In grade school, I was a “teacher’s pet.”
I was smart. I was polite. I always raised my hand first to answer their questions. I picked up stuff when they dropped it.
In short, I did a lot of things “right” to earn their admiration. And this admiration turned into tangible rewards, too.
Of course, we only have classroom teachers for so long in our lives. Eventually, we transition to the work world and our authority figures aren’t teachers, but leaders.
So, what can you do to earn your leader’s admiration? To earn those tangible rewards? To be “leader’s pet?”
Well, here are a few ideas:
- Get to the point. Everyone says they are busy. And, everyone feels that their time is valuable. Especially business leaders whose paychecks prove that their time is valuable. So, leaders hate people who beat around the proverbial bush and waste their time with too many words to communicate something simple. But they love people who can be concise, speak in instantly understandable terms, and get to the point quickly. Always try to communicate the most points with the fewest words when communicating with leaders.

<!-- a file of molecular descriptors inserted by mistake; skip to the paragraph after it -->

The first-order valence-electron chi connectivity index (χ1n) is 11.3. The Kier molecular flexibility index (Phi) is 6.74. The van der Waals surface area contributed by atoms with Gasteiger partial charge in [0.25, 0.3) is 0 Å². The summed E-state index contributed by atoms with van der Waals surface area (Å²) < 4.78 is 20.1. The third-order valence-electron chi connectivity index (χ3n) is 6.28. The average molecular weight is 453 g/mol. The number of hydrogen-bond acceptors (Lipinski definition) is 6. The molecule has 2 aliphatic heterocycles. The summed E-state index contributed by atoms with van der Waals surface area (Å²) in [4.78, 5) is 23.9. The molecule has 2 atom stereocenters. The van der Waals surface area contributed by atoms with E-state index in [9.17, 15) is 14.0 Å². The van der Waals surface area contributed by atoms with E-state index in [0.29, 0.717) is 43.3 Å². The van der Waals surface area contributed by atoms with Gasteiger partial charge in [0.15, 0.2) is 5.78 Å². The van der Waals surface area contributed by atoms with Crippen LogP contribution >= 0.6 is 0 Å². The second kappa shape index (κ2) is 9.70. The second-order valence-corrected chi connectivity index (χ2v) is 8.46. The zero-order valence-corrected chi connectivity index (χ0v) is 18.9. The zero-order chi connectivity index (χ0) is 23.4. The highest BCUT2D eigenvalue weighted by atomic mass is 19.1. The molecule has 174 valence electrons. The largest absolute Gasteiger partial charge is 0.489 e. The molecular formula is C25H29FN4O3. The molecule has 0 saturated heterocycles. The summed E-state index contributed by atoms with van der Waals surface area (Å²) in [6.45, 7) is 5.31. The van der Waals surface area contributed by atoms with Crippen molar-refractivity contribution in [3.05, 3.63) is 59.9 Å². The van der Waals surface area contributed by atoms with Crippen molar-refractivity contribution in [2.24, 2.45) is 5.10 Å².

- Don’t make excuses. Almost everything important that has ever been done was accomplished after obstacles were encountered. Most obstacles make things difficult, but not impossible. Because of your leader’s elevated position, he or she has likely overcome many obstacles in his or her career rise. So, the last thing a leader wants to hear is excuses why something can’t be done. So, embrace the tough assignment you are given or suggest a different way to accomplish the same or better end result. When accepting an assignment, you can certainly state what the obstacles are, but you should also state that you are up for the challenge.
- Be enthusiastically loyal. When you are a subordinate, lock into your leader’s vision. View your role as helping your leader take the organization where he or she wants it to go. Either don’t say anything negative about your leader or his/her vision or be very careful not to have the wrong person know about your dissatisfaction. Disloyalty and two-facedness can get back to your leader and make your work environment very awkward. I’m not saying to sacrifice your ethics or morals to be a good follower to a bad leader. But, if you find yourself in a moral or ethical dilemma, you probably want to reevaluate whether you’re in the right job.
I may add to this list in the future or link this post to additional posts on the topic. So, I encourage you to check back.